SOUNDBITE [English] Theodore Defen, Victim of Police Brutality: “I suppose they were doing this a while. It has been going on for a while. They were extorting 25 percent of my money. And I said that I wasn’t going for that so they would harassed me. They have raped me in my house and videotaped me.”
SOUNDBITE [English] Marziyh Hashemi, Host: “You are walking with a walker now?”
SOUNDBITE [English] Theodore Defen, Victim of Police Brutality: “I walk with a walker now because my legs have been beat when I’m sleeping. I have more than a thousand bruise marks on my body. Every time I would try to put something on paper to make a report, they would break into my house, cut my hair and they say this is my imagination. It is a complete system of destroying other people. They try to make people slaves for them. I show. I have picture of it or I showed the doctor and the FBI. They first laughed at me. I told him what they did to me and they said it didn’t happened and that I was crazy. But you can look at my belly and see that it has.”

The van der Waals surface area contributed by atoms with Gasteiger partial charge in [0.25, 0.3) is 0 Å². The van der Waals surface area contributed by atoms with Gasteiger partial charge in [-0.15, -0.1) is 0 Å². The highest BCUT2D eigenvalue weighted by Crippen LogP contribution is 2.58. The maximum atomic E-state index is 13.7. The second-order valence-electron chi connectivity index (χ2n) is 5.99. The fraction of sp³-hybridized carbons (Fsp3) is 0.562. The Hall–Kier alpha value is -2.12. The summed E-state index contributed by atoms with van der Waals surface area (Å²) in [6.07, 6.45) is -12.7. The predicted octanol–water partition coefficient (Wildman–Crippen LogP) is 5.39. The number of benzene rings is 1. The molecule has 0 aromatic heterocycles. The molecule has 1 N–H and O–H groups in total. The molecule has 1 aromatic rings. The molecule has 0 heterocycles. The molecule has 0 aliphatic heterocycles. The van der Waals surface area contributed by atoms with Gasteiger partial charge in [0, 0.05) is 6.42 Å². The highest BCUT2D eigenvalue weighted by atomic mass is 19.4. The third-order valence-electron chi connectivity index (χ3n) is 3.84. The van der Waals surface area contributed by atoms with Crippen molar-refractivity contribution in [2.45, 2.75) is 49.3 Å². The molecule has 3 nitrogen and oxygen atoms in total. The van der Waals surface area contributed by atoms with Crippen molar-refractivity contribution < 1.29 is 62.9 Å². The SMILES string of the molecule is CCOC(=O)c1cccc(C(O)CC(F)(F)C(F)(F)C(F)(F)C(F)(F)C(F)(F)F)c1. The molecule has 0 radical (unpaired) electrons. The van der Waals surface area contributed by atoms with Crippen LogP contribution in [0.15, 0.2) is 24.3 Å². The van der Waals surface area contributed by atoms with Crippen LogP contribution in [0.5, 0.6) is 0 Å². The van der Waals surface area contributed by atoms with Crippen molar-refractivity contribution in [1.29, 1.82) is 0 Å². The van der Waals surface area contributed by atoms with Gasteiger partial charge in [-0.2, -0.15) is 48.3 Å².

Narration: This has become a scene in the black community, here is another mother who has lost her child and shows me where her son was killed. Murder, poverty, and despair has become the norm.
SOUNDBITE [English] Marziyh Hashemi, Host: “So you say that he died here.”
SOUNDBITE [English] Mother of a victim: “Yea”
Narration: Another example of this despair is the singer and rapper, Harvey Shaw, who lost his 17- year old brother who was killed by police.
SOUNDBITE [English] Harvey Shaw, Musician: “So right now, like I said we are going through South St Louis. Headed on the Cherokee area, on Cherokee right now and State Street area, where you have plenty much it is a blend of different races. It is also on every single State Street down here, it is also another sect, another gang sect. And you have a lot of Hispanics and African American's here, in this area down here. And about south St Louis, after about 1 o’clock, there is a curfew. And that’s for all the people over there especially for young, Black males. If you out on foot, even if you are at the gas station, they call on those “jump out “boys in those SUV’s or them vans and if you are out there, that’s subject to arrest. And really what they are looking for is warrants. If you don’t have warrants, they probably are going to search you. And if you’ve gotta cigarillo, that’s paraphanelia. Some reason they gonna have to incarcerate you.”